E-GEOD-45852 - Tight coordination of protein translation and heat shock factor 1 activation supports the anabolic malignant state [ChIP-Seq]
Released on 21 July 2013, last updated on 5 September 2013
A unifying characteristic of aggressive cancers is a profound anabolic shift in metabolism to enable sustained proliferation and biomass expansion. The ribosome is centrally situated to sense metabolic states but whether it impacts systems that promote cellular survival is unknown. Here, through integrated chemical-genetic analyses, we find that a dominant transcriptional effect of blocking protein translation in cancer cells is complete inactivation of heat shock factor 1 (HSF1), a multifaceted transcriptional regulator of the heat-shock response and many other cellular processes essential for tumorigenesis. Translational flux through the ribosome reshapes the transcriptional landscape and links the fundamental anabolic processes of protein production and energy metabolism with HSF1 activity. Targeting this link deprives cancer cells of their energy and chaperone armamentarium thereby rendering the malignant phenotype unsustainable. We used ChIP-Seq to examine affect of rocaglates and cycloheximide on HSF1 genomic occupancy in MCF7 and M0-91 cancer cells.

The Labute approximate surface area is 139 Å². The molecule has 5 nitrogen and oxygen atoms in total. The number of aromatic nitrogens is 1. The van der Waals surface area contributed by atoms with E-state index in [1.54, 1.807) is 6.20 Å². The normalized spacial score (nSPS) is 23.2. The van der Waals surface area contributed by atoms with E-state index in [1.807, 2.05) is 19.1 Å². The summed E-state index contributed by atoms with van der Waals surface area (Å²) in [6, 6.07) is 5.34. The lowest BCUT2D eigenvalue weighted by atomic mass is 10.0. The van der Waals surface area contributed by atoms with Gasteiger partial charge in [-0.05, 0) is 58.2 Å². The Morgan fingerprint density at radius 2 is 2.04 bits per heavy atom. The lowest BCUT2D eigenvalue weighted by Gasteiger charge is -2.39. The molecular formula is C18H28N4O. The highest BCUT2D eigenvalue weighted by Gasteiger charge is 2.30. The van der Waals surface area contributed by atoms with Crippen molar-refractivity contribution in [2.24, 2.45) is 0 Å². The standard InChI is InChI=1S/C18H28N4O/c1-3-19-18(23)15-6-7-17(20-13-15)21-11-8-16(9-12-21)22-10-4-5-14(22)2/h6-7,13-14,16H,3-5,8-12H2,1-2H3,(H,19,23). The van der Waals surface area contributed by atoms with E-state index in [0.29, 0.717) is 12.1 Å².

Marc Mendillo <email@example.com>, Angelika Amon, Aravind Subramanian, Bang Wong, Casey C Perley, Hyoungtae Kwon, John A Porco, Luke Whitesell, Marc L Mendillo, Martina Koeva, Rajiv Narayan, Sandro Santagata, Stéphane P Roche, Susan Lindquist, Todd R Golub, Yun-chi Tang
Tight coordination of protein translation and HSF1 activation supports the anabolic malignant state. Santagata S, Mendillo ML, Tang YC, Subramanian A, Perley CC, Roche SP, Wong B, Narayan R, Kwon H, Koeva M, Amon A, Golub TR, Porco JA Jr, Whitesell L, Lindquist S. , Europe PMC 23869022